When Kids Realize Their Whole Life Is Already Online

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For several months, Cara has been working up the courage to approach her mom about what she saw on Instagram. Not long ago, the 11-year-old—who, like all the other kids in this story, is referred to by a pseudonym—discovered that her mom had been posting photos of her, without prior approval, for much of her life. “I’ve wanted to bring it up. It’s weird seeing myself up there, and sometimes there’s pics I don’t like of myself,” she said.

But it’s not just overzealous mommy bloggers who construct a child’s online identity; plenty of average parents do the same. There’s even a portmanteau for it: sharenting. Almost a quarter of children begin their digital lives when parents upload their prenatal sonogram scans to the internet, according to a study conducted by the internet-security firm AVG. The study also found that 92 percent of toddlers under the age of 2 already have their own unique digital identity.

When Ellen, an 11-year-old, finally decided to Google herself, she didn’t expect to find anything, because she doesn’t yet have her own social-media accounts. She was stunned when she found years of swim scores and sports statistics on the web. A personal story she wrote in third grade was also published on a class website with her name attached. “I didn’t think I would be out there like this on the internet,” she told me.

Ellen said that while she didn’t find anything too sensitive or personal, she was frustrated that all the information about herself had been posted seemingly without her consent.

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A Dark Consensus About Screens and Kids Begins to Emerge in Silicon Valley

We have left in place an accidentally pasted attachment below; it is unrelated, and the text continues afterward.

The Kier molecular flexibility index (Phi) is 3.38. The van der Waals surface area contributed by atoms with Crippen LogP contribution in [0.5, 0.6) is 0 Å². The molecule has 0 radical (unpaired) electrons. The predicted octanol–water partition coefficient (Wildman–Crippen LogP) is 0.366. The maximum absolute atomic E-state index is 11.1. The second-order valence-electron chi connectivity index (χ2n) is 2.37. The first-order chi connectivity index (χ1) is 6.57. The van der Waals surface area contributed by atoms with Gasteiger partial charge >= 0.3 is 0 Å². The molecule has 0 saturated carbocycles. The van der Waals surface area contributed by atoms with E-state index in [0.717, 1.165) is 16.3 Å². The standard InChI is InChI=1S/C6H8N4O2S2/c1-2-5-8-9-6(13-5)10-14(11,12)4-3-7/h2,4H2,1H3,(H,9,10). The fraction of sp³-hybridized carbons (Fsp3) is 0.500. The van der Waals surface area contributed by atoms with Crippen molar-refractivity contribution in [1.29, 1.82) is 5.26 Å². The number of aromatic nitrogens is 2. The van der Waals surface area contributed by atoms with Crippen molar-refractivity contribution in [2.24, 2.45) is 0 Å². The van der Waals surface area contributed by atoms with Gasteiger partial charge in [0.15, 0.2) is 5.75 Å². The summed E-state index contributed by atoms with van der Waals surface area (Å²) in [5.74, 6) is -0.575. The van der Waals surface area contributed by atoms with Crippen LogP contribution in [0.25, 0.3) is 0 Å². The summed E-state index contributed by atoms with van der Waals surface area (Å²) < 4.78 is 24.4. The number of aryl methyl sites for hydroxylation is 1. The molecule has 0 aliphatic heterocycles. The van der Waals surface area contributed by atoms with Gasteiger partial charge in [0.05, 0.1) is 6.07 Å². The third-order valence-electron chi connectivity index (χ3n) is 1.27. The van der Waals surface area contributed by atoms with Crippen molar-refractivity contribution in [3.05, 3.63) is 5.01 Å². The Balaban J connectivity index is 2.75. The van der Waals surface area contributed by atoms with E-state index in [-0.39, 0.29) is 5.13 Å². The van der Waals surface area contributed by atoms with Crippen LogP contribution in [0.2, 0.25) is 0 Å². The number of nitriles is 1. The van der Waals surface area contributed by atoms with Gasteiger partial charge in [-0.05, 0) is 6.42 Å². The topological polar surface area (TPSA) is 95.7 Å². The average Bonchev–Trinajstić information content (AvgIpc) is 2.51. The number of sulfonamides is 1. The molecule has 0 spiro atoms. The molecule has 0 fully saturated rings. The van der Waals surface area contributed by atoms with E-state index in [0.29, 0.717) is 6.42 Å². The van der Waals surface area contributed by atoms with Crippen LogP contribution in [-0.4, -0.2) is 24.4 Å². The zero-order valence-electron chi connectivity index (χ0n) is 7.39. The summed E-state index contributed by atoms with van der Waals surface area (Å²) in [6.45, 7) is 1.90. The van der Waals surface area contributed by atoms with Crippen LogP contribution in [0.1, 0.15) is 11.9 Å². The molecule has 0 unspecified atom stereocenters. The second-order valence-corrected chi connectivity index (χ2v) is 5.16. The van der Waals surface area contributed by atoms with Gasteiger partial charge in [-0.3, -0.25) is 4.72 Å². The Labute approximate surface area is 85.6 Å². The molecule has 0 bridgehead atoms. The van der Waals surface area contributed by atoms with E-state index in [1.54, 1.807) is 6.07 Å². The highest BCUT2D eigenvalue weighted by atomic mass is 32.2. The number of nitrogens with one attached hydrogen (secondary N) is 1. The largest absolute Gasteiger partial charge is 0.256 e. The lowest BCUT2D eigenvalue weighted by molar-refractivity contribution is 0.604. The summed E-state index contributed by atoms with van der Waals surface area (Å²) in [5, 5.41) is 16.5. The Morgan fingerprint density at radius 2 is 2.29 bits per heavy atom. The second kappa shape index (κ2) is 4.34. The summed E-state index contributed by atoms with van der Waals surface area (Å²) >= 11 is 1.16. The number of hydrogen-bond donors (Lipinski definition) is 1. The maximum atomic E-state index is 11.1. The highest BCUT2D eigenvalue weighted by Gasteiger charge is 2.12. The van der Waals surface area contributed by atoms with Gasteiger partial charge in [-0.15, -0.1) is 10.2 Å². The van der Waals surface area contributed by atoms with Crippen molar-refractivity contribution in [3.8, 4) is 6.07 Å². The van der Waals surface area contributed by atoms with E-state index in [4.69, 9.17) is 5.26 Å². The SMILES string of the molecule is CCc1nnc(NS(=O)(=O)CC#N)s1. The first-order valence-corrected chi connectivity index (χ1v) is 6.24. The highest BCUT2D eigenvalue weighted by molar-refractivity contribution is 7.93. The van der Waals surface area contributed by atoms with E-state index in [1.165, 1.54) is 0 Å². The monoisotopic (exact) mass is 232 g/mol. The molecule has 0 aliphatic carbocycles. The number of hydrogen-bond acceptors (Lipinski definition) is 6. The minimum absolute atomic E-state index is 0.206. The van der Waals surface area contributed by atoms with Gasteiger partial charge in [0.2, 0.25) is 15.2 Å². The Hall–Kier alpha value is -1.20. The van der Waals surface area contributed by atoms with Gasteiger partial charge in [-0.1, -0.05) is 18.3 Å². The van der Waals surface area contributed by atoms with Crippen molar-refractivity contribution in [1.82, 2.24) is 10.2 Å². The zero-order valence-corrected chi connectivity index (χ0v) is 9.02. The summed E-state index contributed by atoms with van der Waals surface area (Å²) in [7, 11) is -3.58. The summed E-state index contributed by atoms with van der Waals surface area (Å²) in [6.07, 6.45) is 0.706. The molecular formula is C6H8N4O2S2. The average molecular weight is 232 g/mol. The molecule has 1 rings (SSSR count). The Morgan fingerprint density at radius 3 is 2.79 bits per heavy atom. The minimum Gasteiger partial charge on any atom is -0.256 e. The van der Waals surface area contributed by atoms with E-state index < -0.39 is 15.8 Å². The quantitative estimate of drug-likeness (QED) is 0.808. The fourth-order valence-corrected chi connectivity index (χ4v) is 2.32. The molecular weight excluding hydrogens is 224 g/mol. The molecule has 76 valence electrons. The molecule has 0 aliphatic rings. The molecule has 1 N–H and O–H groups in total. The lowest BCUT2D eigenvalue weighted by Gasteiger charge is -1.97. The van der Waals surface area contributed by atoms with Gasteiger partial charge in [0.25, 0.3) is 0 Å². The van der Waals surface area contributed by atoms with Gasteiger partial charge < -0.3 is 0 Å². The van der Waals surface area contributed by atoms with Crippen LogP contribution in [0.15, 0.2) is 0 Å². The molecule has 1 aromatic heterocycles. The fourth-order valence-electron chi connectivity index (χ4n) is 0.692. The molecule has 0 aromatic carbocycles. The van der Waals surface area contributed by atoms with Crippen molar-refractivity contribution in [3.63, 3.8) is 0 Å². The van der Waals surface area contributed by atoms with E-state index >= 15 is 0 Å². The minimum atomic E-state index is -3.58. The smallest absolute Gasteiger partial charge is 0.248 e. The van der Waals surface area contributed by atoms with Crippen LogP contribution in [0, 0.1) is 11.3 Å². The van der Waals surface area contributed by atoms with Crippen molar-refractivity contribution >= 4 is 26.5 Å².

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The people who are closest to a thing are often the most wary of it. Technologists know how phones really work, and many have decided they don’t want their own children anywhere near them.

A wariness that has been slowly brewing is turning into a regionwide consensus: The benefits of screens as a learning tool are overblown, and the risks for addiction and stunting development seem high. The debate in Silicon Valley now is about how much exposure to phones is O.K.

“Doing no screen time is almost easier than doing a little,” said Kristin Stecher, a former social computing researcher married to a Facebook engineer. “If my kids do get it at all, they just want it more.”

Ms. Stecher, 37, and her husband, Rushabh Doshi, researched screen time and came to a simple conclusion: they wanted almost none of it in their house. Their daughters, ages 5 and 3, have no screen time “budget,” no regular hours they are allowed to be on screens. The only time a screen can be used is during the travel portion of a long car ride (the four-hour drive to Tahoe counts) or during a plane trip.

Three Words for Digital-Age Parents: Access, Balance, and Support

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Here’s a given about being the parent of a young child—it’s exhausting. Mix in some unknowns like your child’s seemingly unnatural attraction to glowing screens, and it can be bewildering. What’s the right mix of apps and grass stains?